Trade Ed. Penguin Audio 1998
DD ISBN multiple sources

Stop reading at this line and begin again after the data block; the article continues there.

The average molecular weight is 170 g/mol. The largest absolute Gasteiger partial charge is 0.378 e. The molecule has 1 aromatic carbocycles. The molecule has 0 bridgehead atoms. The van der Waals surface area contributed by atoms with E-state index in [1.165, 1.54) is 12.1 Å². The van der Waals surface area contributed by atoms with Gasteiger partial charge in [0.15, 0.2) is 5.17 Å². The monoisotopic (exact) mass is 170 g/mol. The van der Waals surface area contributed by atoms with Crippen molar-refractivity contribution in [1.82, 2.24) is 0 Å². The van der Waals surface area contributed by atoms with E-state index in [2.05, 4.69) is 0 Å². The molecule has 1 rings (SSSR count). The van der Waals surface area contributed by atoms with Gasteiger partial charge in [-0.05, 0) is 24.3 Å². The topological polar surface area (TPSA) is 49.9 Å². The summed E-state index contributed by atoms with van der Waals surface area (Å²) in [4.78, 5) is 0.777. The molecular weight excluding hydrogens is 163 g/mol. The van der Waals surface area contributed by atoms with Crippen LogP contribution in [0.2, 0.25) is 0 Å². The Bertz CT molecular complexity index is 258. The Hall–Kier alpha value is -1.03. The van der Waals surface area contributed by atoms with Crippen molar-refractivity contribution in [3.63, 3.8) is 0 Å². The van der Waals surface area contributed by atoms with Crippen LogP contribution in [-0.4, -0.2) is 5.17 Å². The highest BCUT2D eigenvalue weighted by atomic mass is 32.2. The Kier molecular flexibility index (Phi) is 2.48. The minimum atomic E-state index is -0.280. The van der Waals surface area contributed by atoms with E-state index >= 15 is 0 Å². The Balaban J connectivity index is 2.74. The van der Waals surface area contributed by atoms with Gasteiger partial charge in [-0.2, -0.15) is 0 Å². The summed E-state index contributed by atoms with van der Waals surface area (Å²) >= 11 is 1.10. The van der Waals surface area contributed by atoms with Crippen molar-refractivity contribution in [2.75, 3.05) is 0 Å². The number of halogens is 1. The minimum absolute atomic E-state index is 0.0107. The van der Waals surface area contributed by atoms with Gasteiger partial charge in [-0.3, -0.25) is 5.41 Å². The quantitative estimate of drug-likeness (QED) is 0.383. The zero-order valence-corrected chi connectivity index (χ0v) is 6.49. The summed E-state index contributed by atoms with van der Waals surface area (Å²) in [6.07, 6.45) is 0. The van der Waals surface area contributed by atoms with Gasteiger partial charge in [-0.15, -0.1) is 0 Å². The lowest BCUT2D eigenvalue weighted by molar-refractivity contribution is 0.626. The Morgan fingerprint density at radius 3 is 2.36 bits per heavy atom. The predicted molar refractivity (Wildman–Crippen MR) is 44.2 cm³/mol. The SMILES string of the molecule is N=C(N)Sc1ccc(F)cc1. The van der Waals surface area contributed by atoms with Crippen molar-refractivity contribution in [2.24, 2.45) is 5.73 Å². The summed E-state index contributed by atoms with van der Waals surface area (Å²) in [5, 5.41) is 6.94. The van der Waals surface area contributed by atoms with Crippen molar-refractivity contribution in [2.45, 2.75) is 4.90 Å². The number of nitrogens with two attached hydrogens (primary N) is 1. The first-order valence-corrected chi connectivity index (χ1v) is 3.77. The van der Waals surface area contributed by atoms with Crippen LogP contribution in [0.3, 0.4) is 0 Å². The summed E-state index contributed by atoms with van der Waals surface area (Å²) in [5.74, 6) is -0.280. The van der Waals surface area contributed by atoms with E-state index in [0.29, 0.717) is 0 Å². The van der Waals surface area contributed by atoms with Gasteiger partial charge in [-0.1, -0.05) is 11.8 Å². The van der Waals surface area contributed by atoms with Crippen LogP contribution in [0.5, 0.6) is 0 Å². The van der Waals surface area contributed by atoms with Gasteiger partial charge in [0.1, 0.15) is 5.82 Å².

[Editors' Note: The following is a combined review of ABOUT A BOY and HIGH FIDELITY]--British working-class literature often shocks Americans with its psychological cruelty and vulgarity. In these sly, humorous, and somewhat softened examples, author Hornby gives us sympathetic looks at flawed young heroes fumbling toward manliness. HIGH FIDELITY's narrator/protagonist—a callow young record store owner obsessed with the politics of his disappointing sex life—admits to being "self-centered, blind and stupid." In the other volume, a footloose, unambitious bachelor becomes strangely attracted to a suicidal unwed mother and her odd son, At times, cockney David Cale seems excruciatingly dull and dense; at other times, to have dug deeper into his characters' angst than the author has. He is more confident in ABOUT A BOY, though in both recordings he misses much of the humor. Y.R. ©AudioFile, Portland, Maine [Published: AUG/SEP 98]
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